Rosenblum, L. P., & Herzberg, T. S. (2015). Braille and tactile graphics: Youths with visual impairments share their experiences . Journal of Visual Impairment & Blindness , 109 (3), 173–184. https://doi.org/10.1177/0145482X1510900302
Rosenblum, L. P., & Herzberg, T. S. (2015). Braille and tactile graphics: Youths with visual impairments share their experiences. Journal of Visual Impairment & Blindness, 109(3), 173–184. https://doi.org/10.1177/0145482X1510900302
Also downloadable from ERIC online database: https://eric.ed.gov/?id=EJ1114436
In this study, the accommodation of tactile graphics, accompanied by information (in braille) including numbers and words, was examined. The technologies included a bar chart using a computer-generated, embossed surface with gridlines, a line graph using a thermoform graphic with gridlines, a picture using a collage graphic with hot glue and braille labels, and a map using a microcapsule graphic with braille labels.
Twelve students with visual impairments in grades 6 through 12 were interviewed and answered sets of objective questions about mathematics and science content presented using tactile graphics and braille. Students were from various states: Arizona, Colorado, Indiana, Michigan, Ohio, and Texas. Eleven students attended public schools and had teachers of students with visual impairments, and one student attended a specialized state school for the blind. Demographics including gender, grade level, and eye conditions were also reported.
Participants completed a series of objective questions after having examined four different tactile graphic representations typically used for math and science content. The information was presented in a bar chart, a line graph, a picture, and a map. Students' performance on the questions were reported. Students were asked about their experiences with these tactile graphics, as well as about previous use of tactile graphics and braille.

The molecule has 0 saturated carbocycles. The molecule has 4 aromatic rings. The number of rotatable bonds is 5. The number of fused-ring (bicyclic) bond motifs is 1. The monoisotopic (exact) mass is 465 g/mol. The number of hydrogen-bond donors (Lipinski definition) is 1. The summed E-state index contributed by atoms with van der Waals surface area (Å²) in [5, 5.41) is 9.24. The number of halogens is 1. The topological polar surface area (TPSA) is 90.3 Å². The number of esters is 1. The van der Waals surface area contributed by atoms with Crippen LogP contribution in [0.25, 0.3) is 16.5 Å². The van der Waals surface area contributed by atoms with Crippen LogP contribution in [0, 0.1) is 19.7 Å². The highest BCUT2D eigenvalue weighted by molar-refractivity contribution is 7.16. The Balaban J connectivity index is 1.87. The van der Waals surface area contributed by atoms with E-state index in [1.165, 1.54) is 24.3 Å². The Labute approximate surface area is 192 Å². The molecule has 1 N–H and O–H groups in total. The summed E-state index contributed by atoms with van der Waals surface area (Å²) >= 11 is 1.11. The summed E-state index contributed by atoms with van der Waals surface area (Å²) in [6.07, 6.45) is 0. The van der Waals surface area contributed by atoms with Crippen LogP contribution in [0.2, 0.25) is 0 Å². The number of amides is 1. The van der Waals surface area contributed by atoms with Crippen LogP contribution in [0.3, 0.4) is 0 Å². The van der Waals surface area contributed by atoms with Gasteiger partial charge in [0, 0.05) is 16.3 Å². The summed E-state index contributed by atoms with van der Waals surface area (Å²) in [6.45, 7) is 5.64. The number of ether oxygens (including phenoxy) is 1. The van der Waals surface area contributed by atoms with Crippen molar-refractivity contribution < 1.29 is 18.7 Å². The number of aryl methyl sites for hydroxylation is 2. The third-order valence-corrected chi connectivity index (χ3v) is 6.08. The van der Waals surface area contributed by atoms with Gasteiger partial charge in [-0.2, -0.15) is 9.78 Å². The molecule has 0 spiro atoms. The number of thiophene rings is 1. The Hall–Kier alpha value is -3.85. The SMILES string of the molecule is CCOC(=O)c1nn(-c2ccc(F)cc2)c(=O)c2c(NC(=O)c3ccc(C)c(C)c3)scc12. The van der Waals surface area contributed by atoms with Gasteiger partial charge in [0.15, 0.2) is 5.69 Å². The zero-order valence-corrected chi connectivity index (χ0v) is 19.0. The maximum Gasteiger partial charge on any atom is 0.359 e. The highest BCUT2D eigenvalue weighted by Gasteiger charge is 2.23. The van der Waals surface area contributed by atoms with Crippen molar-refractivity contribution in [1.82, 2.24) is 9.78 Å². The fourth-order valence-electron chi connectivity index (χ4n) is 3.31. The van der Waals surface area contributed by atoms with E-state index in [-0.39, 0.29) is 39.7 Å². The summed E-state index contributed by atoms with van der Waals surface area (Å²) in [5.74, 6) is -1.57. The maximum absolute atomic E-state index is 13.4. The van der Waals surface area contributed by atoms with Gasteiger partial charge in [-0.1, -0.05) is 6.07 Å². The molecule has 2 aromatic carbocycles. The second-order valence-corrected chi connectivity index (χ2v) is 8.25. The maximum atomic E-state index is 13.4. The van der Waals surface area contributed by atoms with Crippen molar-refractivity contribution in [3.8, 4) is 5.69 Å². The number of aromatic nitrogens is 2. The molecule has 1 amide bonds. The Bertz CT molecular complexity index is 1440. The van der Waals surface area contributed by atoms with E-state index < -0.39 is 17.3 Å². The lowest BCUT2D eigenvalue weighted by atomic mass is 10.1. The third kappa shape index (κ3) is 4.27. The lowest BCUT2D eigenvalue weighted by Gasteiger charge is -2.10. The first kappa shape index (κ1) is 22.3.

Of the four tactile graphics, the largest number of students (10 or more) answered correctly to most questions about the microcapsule map, and the least number of students (4 or fewer) answered correctly to questions about the collage picture using hot glue and braille labels. Participants described how they examined the map for information in terms of searching for title and map key. Most students indicated that the map information was clear; students offered feedback about their preferences and ways to improve the tactile graphic, such as location of the key. For the embossed bar graph, three participants expressed confusion about the information to the degree that they could not answer some or all of the content questions. Feedback from most students yielded that the columns were difficult to distinguish between, and several suggested that improvements could include different textures for each column, and some suggested changing label locations. on the thermoform graph, nearly all of the students reported that their information-seeking strategy was to locate specific data in response to specific questions (rather than scanning or exploring first). About half of the students indicated that the line textures were clear while the other half expressed that the lines were difficult to distinguish between. The picture collage was reported to clearly communicate the features needed for answering questions -- having five labeled parts -- yet most students did not accurately measure (with rulers) the dimensions of the object's shape. Few students suggested needed improvements, but some indicated label locations could be changed; researchers indicated that the ruler might have been unfamiliar, affecting the students' responses. Nearly all participants indicated that they have not been asked by educators for their input on the design of tactile graphics. Researchers offered recommendations about tactile graphics. Limitations of the study were reported, and future research directions were suggested.